I’ve been sitting here trying to think of what, exactly, to say about Seth Gordon’s Horrible Bosses. On one hand, there’s no amazing filmmaking going on here, and the material is standard at best. Give it a few months and I’ll forget I ever watched this movie. Regardless of all that, I was never bored and consistently entertained. And in a year where I’ve been habitually underwhelmed with new releases, and constantly waiting for something — anything — to wow me, you know what? I’ll take perfectly fine and entertaining. What works about the film is what’s been working for a lot of recent comedies: the cast. It’s the chemistry of Jason Bateman, Charlie Day, and James Sudeikis that keeps Horrible Bosses chugging along, even through its weak opening reels, with its fits and spurts of adolescent sex humor and a real difficulty finding its stride. Once the movie gets to the plot proper, and about the time Jamie Foxx shows up as a supposedly hardened criminal and “murder consultant,” the film becomes entertaining. But, with this kind of movie, the bottom line is if it’s funny. For the most part, yes, in an R-rated kind of way, that, again, is less a product of the material and more the people on screen, since, as an ensemble piece, this isn’t a film conducive to loud-mouthed antics. As black comedy, it’s pretty toothless and benign, and never approaches anything truly edgy, but the film never acts like it really wants to.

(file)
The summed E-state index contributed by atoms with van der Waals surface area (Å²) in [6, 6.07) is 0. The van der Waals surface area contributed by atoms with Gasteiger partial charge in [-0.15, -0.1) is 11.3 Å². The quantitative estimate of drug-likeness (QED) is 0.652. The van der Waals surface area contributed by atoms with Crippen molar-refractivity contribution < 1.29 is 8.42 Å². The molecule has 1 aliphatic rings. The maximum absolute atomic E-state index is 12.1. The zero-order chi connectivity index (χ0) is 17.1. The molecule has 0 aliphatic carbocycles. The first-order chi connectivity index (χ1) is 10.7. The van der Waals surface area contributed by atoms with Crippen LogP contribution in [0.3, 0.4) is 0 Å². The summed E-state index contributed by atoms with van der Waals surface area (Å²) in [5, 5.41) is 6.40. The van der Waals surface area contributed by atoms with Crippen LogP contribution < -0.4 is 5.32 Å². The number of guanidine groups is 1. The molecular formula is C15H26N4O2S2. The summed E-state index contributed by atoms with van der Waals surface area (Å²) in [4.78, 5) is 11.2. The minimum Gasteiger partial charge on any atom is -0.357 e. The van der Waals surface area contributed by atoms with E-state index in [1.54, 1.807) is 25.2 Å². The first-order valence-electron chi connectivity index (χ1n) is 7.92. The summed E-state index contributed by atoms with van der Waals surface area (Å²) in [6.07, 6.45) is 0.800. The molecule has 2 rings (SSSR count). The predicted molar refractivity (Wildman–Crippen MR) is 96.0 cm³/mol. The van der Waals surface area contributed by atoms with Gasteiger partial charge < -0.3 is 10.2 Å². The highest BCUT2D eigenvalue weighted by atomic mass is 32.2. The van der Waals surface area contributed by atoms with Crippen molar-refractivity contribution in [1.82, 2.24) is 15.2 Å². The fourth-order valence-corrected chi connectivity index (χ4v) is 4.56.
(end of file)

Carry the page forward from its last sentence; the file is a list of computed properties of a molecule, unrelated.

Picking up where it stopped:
Official Site: horriblebossesmovie.warnerbros.com/index.html
Director: Seth Gordon
Writer: John Francis Daley and Jonathan M. Goldstein
Producer: Brett Ratner and Jay Stern
Cast: Jason Bateman, Charlie Day, Jason Sudeikis, Jennifer Aniston, Colin Farrell, Jamie Foxx, Kevin Spacey, Donald Sutherland and Julie Bowen
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